Young bonobos who grew up with their mothers aren’t shy about offering a sympathetic hug to a fellow ape in distress, according to a new study published in the Proceedings of the National Academy of Sciences. What’s more, they are quick to recover from their own upsetting experiences
The findings suggest that young bonobos exhibit striking similarities in emotional development to human children, where the ability to control emotions, such as anger and sadness, is linked to the ability to empathize. In other words, for both humans and apes, the sooner they can get over their own emotional issues, the sooner they can help others.
It has already been well documented by scientists that bonobos are the most “empathetic apes.” Another study earlier this year found that young bonobos frequently console and make up with their friends, not only with hugs, but also with sex. (In fact, throughout the bonobo society, intercourse functions in communication, conflict resolution, affection, excitement and even stress reduction – which is why you are not likely to see them on public display in zoos.)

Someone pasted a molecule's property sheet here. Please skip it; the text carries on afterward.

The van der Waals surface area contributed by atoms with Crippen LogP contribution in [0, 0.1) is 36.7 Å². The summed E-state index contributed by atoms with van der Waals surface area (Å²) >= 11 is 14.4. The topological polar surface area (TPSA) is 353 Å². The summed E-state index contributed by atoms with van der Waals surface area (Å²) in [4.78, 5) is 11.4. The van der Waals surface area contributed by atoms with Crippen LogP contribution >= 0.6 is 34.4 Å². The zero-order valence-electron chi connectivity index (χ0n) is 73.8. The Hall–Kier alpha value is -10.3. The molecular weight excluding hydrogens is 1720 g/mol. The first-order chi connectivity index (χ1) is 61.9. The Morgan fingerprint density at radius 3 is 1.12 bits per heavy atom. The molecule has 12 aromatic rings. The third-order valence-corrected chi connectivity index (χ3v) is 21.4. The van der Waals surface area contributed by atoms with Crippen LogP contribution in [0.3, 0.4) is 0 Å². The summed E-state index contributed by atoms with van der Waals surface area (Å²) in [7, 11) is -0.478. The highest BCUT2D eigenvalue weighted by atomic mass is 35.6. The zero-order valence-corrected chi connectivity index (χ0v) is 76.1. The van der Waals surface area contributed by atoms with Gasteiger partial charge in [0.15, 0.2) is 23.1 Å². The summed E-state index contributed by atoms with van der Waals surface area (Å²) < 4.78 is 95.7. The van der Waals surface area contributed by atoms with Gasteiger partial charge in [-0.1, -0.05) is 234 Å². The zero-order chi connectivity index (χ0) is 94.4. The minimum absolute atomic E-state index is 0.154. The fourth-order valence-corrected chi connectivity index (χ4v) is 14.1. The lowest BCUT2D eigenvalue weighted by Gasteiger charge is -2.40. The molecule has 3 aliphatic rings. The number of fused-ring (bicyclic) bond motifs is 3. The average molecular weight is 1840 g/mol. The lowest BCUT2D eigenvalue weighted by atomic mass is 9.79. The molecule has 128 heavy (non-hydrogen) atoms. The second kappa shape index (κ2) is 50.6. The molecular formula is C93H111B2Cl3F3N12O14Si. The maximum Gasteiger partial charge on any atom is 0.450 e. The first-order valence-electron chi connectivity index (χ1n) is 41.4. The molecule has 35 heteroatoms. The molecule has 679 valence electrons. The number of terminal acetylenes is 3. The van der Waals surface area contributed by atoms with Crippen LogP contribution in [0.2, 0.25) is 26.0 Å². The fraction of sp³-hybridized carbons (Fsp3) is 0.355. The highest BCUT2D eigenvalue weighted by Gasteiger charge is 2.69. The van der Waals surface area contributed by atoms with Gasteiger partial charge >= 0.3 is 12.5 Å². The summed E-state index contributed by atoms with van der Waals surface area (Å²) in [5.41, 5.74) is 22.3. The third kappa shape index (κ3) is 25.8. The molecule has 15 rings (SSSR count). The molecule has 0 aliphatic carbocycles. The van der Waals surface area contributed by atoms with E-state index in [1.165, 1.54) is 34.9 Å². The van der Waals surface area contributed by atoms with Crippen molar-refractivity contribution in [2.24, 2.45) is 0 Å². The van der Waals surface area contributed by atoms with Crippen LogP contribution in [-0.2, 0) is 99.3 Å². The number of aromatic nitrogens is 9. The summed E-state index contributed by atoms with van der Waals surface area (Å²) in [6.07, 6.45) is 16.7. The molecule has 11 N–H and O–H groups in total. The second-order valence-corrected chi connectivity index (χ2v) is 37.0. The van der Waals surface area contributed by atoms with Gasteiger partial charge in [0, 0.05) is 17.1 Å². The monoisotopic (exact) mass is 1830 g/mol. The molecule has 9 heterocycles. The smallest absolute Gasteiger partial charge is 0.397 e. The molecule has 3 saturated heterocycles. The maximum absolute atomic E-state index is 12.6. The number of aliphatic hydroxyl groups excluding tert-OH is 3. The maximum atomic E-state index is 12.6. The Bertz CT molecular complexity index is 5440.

But why do some bonobos recover better than others from confrontations? The researchers found that it all came down to whether or not the young apes had been raised by their mothers.
The study was conducted at the Olola ya Bonoboo sanctuary in the Democratic Republic of Congo, where survivors of bush-meat hunting are cared for and rehabbed by humans. Those that had been orphaned by hunting had a much more difficult time managing their emotions and would remain screaming for minutes after a tif. Those that had been fortunate enough to spend time with Mom when growing up would snap out of it and help others that had been orphaned. Again this seems to be very similar to human children, where a stable parent-child bond has been shown to be essential for tykes to learning to regulate the ups and downs of their emotions.